European Union (EU) is a little bit upset with the United States federal
government after it caught wind of a possible plan to swipe EU citizens'
private data from cloud service providers, in violation of EU laws. And
the U.S. government can blame software giant Microsoft Corp. (MSFT)
for letting the secret out of the bag.
I. PATRIOT Act: Policing the World
People often get caught up in possible domestic spying issues of the "Uniting and Strengthening America by Providing Appropriate
Tools Required to Intercept and Obstruct Terrorism Act of 2001"
(USA PATRIOT Act of 2001) as it authorizes the gathering of "foreign
intelligence information" from U.S. citizens.
But the bill, which was renewed for four years by President Barack Obama in
2011, is primarily aimed at gathering intelligence from foreign nations.
In that regard, much of its authorizations deal with "spying"
on foreign nations -- not solely U.S. citizens.
With citizens in the U.S. and Europe increasingly using "the cloud"
-- services from companies like Microsoft, Facebook, Google Inc. (GOOG),
and Apple, Inc. (AAPL)
-- the question becomes how secure these resources are.
While the U.S. does not guarantee the privacy of its citizens online, the EU
has a law titled the Data Protection Directive, which mandates that the EU protect
the privacy of its citizens. The Directive demands that citizens be
informed any time private data is obtained. The problem is that mandate
does little to stop the U.S. from secretly seizing cloud data in the name of
the PATRIOT Act according to warnings from Microsoft and top lawyers.
II. Our Laws Are Greater Than Yours
Microsoft warns that under the PATRIOT Act, it might not only be forced to hand
over EU citizens' data; it might also be forced to do so secretly, without
informing the EU. This would directly violate the privacy protections the
EU promises to enforce.
The company writes, "In a limited number of circumstances, Microsoft may
need to disclose data without your prior consent, including as needed to
satisfy legal requirements, or to protect the rights or property of
Sophia In't Veld (Netherlands)
an EU parliamentarian, voiced outrage at the prospect, stating, "Does the
Commission consider that the U.S. PATRIOT Act thus effectively overrules the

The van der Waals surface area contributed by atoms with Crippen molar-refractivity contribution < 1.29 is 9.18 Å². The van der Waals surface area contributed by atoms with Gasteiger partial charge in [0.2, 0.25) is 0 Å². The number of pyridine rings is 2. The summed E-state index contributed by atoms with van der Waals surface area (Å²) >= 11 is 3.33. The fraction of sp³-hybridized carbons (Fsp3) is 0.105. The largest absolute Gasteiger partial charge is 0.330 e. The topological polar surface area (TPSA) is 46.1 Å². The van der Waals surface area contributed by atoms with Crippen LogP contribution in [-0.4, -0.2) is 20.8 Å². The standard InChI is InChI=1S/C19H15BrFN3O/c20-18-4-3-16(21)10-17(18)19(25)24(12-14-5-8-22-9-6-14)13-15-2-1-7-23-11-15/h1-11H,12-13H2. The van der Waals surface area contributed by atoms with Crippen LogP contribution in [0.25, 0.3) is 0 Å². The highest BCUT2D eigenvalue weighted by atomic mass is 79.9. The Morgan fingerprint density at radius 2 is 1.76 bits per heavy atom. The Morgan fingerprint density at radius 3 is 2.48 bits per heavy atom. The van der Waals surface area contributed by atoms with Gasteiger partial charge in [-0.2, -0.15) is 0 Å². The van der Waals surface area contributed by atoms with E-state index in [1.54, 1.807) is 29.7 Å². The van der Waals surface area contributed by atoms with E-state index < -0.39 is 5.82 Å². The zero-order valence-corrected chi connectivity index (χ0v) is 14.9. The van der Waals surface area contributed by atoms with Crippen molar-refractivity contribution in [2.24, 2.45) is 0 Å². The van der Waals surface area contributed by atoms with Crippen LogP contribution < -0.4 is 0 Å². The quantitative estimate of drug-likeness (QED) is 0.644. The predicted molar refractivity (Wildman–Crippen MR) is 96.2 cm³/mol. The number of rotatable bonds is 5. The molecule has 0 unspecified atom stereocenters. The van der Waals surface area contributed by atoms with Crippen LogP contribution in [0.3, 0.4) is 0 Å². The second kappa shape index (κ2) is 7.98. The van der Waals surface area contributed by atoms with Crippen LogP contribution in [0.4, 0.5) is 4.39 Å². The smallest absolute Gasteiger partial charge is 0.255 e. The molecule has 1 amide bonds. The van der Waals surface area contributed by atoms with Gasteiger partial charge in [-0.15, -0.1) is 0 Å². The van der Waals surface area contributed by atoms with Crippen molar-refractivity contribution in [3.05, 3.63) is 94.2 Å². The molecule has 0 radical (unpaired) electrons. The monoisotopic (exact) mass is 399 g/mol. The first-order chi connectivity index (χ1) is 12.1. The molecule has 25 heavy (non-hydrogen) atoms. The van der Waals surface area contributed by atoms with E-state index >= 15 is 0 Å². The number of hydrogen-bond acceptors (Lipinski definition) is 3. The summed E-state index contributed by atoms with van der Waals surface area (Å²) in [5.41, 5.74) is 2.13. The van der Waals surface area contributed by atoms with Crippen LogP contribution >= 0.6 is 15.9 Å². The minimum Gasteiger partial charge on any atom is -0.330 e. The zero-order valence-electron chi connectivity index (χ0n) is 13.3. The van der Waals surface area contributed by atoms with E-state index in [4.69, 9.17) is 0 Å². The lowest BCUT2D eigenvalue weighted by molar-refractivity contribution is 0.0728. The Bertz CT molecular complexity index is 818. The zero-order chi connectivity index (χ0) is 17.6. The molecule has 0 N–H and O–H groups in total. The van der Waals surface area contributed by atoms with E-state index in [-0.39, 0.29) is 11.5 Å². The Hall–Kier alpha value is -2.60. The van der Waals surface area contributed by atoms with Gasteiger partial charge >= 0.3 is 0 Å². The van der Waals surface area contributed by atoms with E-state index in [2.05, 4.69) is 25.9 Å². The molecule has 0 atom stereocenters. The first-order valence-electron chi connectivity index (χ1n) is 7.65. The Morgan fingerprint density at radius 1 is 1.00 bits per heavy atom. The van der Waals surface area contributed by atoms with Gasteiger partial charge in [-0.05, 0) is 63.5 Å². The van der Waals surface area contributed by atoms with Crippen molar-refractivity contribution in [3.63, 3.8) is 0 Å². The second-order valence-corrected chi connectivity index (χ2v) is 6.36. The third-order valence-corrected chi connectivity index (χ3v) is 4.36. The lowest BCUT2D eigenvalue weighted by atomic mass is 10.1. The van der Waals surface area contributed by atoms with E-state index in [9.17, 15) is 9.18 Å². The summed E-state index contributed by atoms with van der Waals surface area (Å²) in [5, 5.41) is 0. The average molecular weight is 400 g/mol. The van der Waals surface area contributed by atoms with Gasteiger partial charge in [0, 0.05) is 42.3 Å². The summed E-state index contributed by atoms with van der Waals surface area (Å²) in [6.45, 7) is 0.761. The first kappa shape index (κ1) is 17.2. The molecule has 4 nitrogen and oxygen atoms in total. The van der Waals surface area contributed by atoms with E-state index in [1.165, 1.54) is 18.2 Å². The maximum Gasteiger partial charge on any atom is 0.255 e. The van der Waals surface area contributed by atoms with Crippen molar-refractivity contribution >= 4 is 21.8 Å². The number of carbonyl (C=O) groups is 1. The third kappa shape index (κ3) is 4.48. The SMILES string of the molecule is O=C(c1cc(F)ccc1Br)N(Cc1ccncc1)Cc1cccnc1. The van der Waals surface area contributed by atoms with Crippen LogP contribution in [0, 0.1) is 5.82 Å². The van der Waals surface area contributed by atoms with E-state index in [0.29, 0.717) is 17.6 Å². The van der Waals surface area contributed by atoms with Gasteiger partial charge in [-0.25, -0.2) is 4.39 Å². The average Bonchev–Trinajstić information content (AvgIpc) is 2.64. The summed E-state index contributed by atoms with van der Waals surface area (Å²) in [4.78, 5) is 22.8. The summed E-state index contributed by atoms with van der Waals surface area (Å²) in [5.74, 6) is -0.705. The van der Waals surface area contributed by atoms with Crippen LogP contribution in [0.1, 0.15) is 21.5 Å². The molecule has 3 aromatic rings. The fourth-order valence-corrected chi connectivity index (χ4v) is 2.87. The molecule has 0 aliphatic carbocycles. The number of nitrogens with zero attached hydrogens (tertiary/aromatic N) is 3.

E.U. Directive on Data Protection? What will the Commission do to remedy this
situation, and ensure that E.U. data protection rules can be effectively
enforced and that third country legislation does not take precedence over E.U.
"I hope Commissioner Reding will respond soon, as this is really a key
issue. Essentially what is at stake is whether Europe can enforce its own laws
in its own territory, or if the laws of a third country prevail. I hope the
Commissioner will ensure that the U.S. and other countries respect E.U. laws in
E.U. territory. I don't think the U.S. would be amused if Europeans (or other
non-U.S. authorities) were to get access to databases located within U.S.
The EU and the U.S. already have an agreement called Safe Harbor, which allows
for the sharing of data under certain restrictions such as the promise of
reasonable data security, and clearly defined and effective enforcement.
In these cases the EU is informed of the request, so it can inform the
affected citizens about it.
The problem is that the PATRIOT Act offers a far easier secret backdoor to the
same information. And there's little the EU can do to stop it.
Theo Bosboom, IT lawyer with Dirkzager Lawyers comments, "I'm afraid that
Safe Harbor has very little value anymore, since it came out that it might be
possible that U.S. companies that offer to keep data in a European cloud are
still obliged to allow the U.S. government access to these data on basis of the
PATRIOT Act. Europeans would be better to keep their data in Europe. If a
European contract partner for a European cloud solution, offers the guarantee
that data stays within the European Union, that is without a doubt the best
That could spell big trouble for companies like Google, Facebook, Microsoft,
and Apple should the EU decide to apply restrictions or mandates to their
services in order to protect its citizens' privacy from foreign powers.
Such restrictions could for the companies to switch to local, isolated
serving to prevent the U.S. from having access to the data. However, such
schemes would be pricey to implement.
III. Does U.S. Privacy Bill Provide an Answer?
One potential solution may lie with the pending online privacy protection legislation proposed
by Senators John Kerry (D-Mass.) and John McCain (R-Ariz.).
The bill has received much resistance from the online data mining and
advertising community, as it suggests the creation of a mandatory opt-out of
data gathering. Such an opt-out could be cost-prohibitive for smaller
sites and could seriously undermine online advertising's profitability.
The bill could also make it harder to use the PATRIOT Act to grab information
without public notification.
States EU Data Protection Commissioner Viviane Reding, "I welcome a draft
Bill of Rights just introduced in the U.S. Congress as a bipartisan initiative
of Democrats and Republicans. The Commission also shares the main objective of
the Bill: strengthening individuals' trust in new technologies through
A compromise may be reached, but it's doubtful this will be the last we hear of
quote: "After the April 19, 1995 Oklahoma City bombing, Joe Biden drafted anti-terrorist legislation, which was ultimately defeated. He later claimed publicly on several occasions that the USA PATRIOT Act — which eased restrictions on the Executive branch in the surveillance and detention of those suspected of terrorism or facilitating it — was essentially a duplicate of the anti-terrorist legislation he had drafted years earlier. "